(TMD; Temporomandibular Joint Disorder; Temporomandibular Joint Dysfunction; TMJ Syndrome; TMJ Osteoarthritis)
|The Temporomandibular Joint|
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- Excess tension in the jaw muscles
- Faulty alignment between the upper and lower teeth
- Disturbed movement of the jaw joint
- Displacement or abnormal position of the jaw joint or cartilage disc inside the jaw joint
- Arthritis or similar inflammatory process in the joint
- Excess or limited motion of the joint
- Injury of the jaw or face
- Pain in the temporomandibular joint, jaw, or face
- Pain may be worse with chewing, yawning, or opening the mouth
- Clicking, popping, or grating sounds with movement of the jaw
- A sensation of the jaw catching or locking briefly, while attempting to open or close the mouth, or while chewing
- Difficulty opening the mouth completely
- A bite that feels off, uncomfortable, or as though it is frequently changing
- Swelling in the affected side of the face or mouth
- Painful muscle spasm in the area of the temporomandibular joint
- Neck, back, and/or shoulder pain
- Range of motion of the jaw tests
- Listening for sounds of popping or clicking in the temporomandibular joints
- Visual inspection of your teeth, temporomandibular joints, and muscles of your face and head
- Palpation of the joints and the muscles of the face and head
- Rest the jaw with a soft diet
- Restrict movement with smaller bites
- Apply warm packs for pain relief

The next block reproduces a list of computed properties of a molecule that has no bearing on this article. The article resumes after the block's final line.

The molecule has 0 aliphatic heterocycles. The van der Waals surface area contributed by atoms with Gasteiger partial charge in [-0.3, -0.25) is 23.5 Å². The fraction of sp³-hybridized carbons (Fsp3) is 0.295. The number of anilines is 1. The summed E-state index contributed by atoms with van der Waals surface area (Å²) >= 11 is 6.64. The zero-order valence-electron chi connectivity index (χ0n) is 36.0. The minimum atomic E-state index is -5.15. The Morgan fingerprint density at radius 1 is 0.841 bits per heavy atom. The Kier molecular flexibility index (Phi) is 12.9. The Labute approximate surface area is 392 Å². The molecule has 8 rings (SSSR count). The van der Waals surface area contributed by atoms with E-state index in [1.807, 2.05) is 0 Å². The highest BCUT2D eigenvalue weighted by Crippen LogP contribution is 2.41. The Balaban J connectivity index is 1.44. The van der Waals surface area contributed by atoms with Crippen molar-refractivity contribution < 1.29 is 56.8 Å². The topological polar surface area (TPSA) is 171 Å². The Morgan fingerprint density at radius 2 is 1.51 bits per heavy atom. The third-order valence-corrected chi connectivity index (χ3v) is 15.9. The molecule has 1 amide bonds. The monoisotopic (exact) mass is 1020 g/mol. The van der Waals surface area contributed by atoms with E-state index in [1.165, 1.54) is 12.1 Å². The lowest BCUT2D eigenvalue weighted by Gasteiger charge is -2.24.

- Cognitive behavior therapy may help some learn to avoid clenching and grinding their teeth
- Acetaminophen (Tylenol)
- Nonsteroidal anti-inflammatory drugs
- Muscle relaxants
- Low-dose antidepressants
- Pain relieving medicine (such as cortisone or lidocaine)
- Botulinum toxin (Botox)—may offer temporary relief if pain or clicking are major symptoms
- Gentle massage or stretching exercises
- Transcutaneous electrical nerve stimulation (TENS)
- Ask your dentist if you need a night guard for grinding and clenching of the teeth.
- Try to limit jaw movements. Learn to relax your jaw. Block a yawn by putting your fist under your chin.
- Avoid extensive movements of the jaw.
- Don't chew gum.
- Learn relaxation techniques. Develop effective ways to cope with stress.
Canadian Dental Association http://www.cda-adc.ca
Canadian Society of Otolaryngology—Head & Neck Surgery http://www.entcanada.org
Borodic GE, Acquadro MA. The use of botulinum toxin for the treatment of chronic facial pain. J Pain. 2002;3(1):21-27.
DynaMed Editorial Team. Temporomandibular joint (TMJ) dysfunction . EBSCO DynaMed website. Available at: https://dynamed.ebscohost.com/about/about-us. Updated March 8, 2011. Accessed March 10, 2011
Haley DP, Schiffman EL, Lindgren BR, Anderson Q, Andreasen K. The relationship between clinical and MRI findings in patients with unilateral temporomandibular joint pain. J Am Dent Assoc. 2001;132(4):476-481.
National Institute of Dental and Craniofacial Research website. Available at: http://www.nidcr.nih.gov. Accessed July 7, 2009.
DynaMed's Systematic Literature Surveillance https://dynamed.ebscohost.com/about/about-us: Turner JA, Mancl L, Aaron LA. Short- and long-term efficacy of brief cognitive-behavioral therapy for patients with chronic temporomandibular disorder pain: a randomized, controlled trial Pain. 2006;121(3):171-172.
- Reviewer: Peter Lucas, MD
- Review Date: 09/2012 -
- Update Date: 00/93/2012 -